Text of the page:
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April 17, 2005

The Experience

This week I had a pretty wide range of experiences and covered a lot of ground. Monday afternoon I photographed at a Pileated Woodpecker nest and got some great images of the birds cleaning out their nest cavity. Tuesday I went chasing sparrows again, but instead ended up focusing on macro. That evening I explored the coastal prairie just to the west of Flamingo. Wednesday I did a little bit more exploring outside the park and found a field full of workers harvesting green beans. Thursday I showed a birder from Belgium around the Everglades and Big Cypress Swamp. We traveled from Miami as far west as Fakahatchee and back. We saw lots of birds and were able to see the northern part of the Everglades as well as Big Cypress. This weekend I have had some visitors from Orlando and on Saturday we went out on an airboat into Water Conservation Area 3B. It was a fun week and I got a wide range of images. See below for an image from nearly every day.

The Photos

Pileated Woodpecker – Flamingo, Everglades National Park

I was fortunate enough to find this nest late last week and spend some time photographing it early this week. Both birds spent time in the cavity while I was there but only the female did any clearing. As she was in the cavity, I could hear drumming and then after a few minutes her head would pop out and her beak would be full of sawdust. It was an amazing behavior to watch and I was thrilled to get a couple photographs of it. These two portraits illustrate the male (left) and the female (right). Notice the bright red chinstrap on the male bird.

Saltwort – Coastal Prairie, Flamingo, Everglades National Park

These odd shaped plants look like they should be found in a desert or other extremely dry environment. They are very succulent plants, similar to cacti, that are able to control their water input and output. In the coastal prairie they cover the ground and grow to a height of about three feet. They are very dense and cover huge prairies. This particular image shows the leaves of one of these plants and each leaf is approximately a half inch long.

Grass Pink Orchid –Everglades National Park

I mentioned a couple weeks ago that I was struggling with getting these beautiful orchids to render correctly in my camera. These flowers are normally bright pink but my camera renders them a purple or violet. My theory was that the camera is able to see and capture part of the ultraviolet spectrum that our eyes can not see, resulting in a blue shift. By photographing these orchids a few minutes after sunrise I was able to take advantage of the atmosphere’s ability to scatter, or effectively filter away, the blue end of the spectrum. This means that we see the warm oranges and reds and results in our beautiful sunsets and sunrises. Utilizing this fact, I was able to capture a much pinker image although it is still not quite representative of what I see, but it is much closer.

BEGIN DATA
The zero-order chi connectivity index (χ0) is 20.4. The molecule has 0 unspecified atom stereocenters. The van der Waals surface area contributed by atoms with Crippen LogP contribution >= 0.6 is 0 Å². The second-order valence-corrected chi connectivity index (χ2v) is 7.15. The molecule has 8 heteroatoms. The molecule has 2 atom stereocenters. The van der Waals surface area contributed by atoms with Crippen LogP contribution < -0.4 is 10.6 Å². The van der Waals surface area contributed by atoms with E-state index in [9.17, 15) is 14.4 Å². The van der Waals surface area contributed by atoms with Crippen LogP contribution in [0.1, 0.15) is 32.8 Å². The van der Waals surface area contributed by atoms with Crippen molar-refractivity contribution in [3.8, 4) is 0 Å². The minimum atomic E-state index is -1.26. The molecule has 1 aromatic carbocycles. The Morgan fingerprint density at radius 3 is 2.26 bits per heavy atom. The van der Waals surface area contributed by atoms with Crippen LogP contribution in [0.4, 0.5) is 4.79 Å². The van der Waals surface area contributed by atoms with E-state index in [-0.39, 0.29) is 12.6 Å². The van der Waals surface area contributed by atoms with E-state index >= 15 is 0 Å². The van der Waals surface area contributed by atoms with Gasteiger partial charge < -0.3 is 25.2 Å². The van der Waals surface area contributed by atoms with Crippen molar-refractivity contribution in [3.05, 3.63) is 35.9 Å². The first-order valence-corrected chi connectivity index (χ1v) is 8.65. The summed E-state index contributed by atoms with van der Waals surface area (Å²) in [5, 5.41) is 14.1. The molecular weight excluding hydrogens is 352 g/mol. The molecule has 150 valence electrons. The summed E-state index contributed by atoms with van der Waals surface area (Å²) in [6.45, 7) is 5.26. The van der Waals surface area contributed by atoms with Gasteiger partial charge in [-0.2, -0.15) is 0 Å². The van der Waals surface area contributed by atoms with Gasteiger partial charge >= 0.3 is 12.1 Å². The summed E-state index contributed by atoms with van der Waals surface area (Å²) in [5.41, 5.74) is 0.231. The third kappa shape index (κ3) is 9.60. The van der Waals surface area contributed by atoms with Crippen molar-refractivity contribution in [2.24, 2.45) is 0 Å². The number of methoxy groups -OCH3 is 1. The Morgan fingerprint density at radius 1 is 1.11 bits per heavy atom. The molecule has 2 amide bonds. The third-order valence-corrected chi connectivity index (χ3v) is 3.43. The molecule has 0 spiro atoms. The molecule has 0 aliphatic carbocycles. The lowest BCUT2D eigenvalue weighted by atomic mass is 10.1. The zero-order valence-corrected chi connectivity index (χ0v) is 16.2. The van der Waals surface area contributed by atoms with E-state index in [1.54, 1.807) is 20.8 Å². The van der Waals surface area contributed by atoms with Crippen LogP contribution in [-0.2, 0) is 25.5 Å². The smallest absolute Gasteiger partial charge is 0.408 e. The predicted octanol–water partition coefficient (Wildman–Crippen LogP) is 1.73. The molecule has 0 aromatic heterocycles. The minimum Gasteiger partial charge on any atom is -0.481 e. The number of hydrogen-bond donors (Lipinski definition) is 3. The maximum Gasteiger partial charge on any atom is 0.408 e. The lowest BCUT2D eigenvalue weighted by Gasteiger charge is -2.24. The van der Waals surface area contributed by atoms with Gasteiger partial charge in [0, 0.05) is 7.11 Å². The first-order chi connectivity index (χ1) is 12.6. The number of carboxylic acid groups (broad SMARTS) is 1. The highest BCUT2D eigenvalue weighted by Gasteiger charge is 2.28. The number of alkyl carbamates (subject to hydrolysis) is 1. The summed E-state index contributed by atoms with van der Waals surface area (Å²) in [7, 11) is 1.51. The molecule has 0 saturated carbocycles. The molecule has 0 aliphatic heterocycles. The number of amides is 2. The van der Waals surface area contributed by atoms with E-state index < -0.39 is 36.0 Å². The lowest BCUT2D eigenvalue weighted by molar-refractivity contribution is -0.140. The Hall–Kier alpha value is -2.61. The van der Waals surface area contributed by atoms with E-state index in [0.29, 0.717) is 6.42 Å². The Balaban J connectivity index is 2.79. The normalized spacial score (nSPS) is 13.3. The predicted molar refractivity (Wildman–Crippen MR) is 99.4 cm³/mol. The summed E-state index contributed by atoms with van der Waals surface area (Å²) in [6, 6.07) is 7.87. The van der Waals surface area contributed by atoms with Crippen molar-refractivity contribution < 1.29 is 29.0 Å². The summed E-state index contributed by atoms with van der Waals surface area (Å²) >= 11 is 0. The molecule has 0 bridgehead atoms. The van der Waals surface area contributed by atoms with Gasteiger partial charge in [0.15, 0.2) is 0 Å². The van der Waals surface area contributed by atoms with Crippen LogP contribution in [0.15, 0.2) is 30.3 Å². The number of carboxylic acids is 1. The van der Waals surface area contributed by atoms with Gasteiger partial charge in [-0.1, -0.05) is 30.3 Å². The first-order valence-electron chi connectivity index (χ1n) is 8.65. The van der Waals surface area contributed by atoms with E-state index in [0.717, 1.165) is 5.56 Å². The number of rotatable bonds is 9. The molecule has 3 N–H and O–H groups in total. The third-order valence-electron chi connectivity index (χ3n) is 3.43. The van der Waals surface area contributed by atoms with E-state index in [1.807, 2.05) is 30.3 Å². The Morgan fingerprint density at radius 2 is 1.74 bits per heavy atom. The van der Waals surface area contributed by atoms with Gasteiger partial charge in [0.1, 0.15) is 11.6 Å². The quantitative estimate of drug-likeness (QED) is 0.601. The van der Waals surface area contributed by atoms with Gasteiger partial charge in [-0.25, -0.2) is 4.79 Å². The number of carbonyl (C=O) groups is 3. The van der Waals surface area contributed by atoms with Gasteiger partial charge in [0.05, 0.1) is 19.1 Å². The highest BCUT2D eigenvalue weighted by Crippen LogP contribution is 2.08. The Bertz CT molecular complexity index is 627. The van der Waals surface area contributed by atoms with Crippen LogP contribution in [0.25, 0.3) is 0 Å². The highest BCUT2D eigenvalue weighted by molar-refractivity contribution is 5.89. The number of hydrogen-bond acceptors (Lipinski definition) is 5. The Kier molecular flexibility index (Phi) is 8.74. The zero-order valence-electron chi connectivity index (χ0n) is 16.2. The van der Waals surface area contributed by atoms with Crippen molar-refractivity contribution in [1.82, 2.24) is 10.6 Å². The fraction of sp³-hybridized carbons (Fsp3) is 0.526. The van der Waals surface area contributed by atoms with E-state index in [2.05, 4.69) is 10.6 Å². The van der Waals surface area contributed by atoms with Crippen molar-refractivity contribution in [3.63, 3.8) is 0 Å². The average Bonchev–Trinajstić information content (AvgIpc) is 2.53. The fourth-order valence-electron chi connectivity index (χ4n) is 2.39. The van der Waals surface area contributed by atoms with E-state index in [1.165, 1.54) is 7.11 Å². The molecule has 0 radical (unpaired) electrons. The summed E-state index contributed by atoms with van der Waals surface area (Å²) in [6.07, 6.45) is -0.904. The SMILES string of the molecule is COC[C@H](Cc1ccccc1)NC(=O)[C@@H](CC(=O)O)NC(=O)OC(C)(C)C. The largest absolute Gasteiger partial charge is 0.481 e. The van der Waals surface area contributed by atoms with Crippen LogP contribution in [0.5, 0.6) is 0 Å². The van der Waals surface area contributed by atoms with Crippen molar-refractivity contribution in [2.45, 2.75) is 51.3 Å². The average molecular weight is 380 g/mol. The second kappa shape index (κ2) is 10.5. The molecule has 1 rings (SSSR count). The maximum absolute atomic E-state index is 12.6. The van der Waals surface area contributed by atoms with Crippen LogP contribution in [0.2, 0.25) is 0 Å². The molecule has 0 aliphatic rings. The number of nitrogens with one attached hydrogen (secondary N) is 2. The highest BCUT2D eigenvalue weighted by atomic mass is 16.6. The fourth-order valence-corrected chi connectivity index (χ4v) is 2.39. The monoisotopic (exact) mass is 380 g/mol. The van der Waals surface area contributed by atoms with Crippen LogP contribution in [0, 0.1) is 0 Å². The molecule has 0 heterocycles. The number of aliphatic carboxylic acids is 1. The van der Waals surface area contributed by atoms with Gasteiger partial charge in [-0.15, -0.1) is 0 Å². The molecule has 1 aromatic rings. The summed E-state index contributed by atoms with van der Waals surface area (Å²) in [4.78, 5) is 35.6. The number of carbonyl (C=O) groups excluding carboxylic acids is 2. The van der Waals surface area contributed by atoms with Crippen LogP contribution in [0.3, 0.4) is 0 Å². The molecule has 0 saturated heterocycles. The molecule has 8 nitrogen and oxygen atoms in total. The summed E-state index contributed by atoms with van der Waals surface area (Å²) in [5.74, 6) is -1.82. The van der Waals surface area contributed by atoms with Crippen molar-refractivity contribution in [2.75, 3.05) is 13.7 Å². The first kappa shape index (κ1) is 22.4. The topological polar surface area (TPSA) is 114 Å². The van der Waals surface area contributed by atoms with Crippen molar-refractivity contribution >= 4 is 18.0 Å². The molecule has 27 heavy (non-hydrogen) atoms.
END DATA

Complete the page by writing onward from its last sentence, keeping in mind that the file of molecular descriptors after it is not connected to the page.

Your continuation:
Phaon Crescent – Everglades National Park

The morning I photographed the orchid and other macro subjects I also found this beautiful butterfly. When I first stumbled across it, it was covered in dew and had its wings folded (see weblog on 4/12 for image). After I photographed it for nearly twenty minutes it finally had dried off enough to open its wings and fly away. It perched briefly on a nearby blade of grass and I was able to snap these quick images and then it flew off. For my first attempt at butterfly photography I was thrilled with the results.

Snake skin, fern, and bromeliad on cypress - , Everglades National Park

One morning I spent a fair amount of time exploring one of the local cypress domes where I often stop. This morning I was thrilled to find this snake skin wrapped around a cypress tree. I don’t know if it is there naturally or if it was placed there by a person but it was a beautiful situation. In this image I really wanted to play with the textures of the different surfaces. It is almost a monochrome image except for the green fern which gives it a tad of life which I really like.

Eastern Bluebird – Kirby Storter, Big Cypress National Preserve

Over the past few decades, many of the pineland bird species found in the national park have disappeared. This includes Eastern Bluebird, Red-cockaded Woodpecker, Hairy Woodpecker, and Brown-headed Nuthatch. Several of these species have been reintroduced and are now regularly seen throughout the Long Pine Key area. I have also found a resident population of bluebirds at the Kirby Storter boardwalk in Big Cypress National Preserve. They hunt for insects in the trees lining the parking lot and into the nearby prairie. Thursday was the first time I was able to photograph them but was happy with the result. I would like to get a few more images but won’t have a chance to get back over there for a couple weeks.

Bird foot and bromeliad – Loop Road, Big Cypress National Preserve

For my strange image of the week I bring you this image. I spent about thirty minutes photographing a Black-crowned Night Heron along Loop Road on Thursday and it allowed me to get as close as I wanted. After photographing some traditional and not so traditional portraits I saw this foot gripping the branch right next to a bromeliad. Something about the lines really grabbed me and I tried to make an image out of it. I am not so sure how I feel about it now but thought I would offer it up to everyone else. Any opinions? Send me an email or post in the forums and we can try and get a discussion going.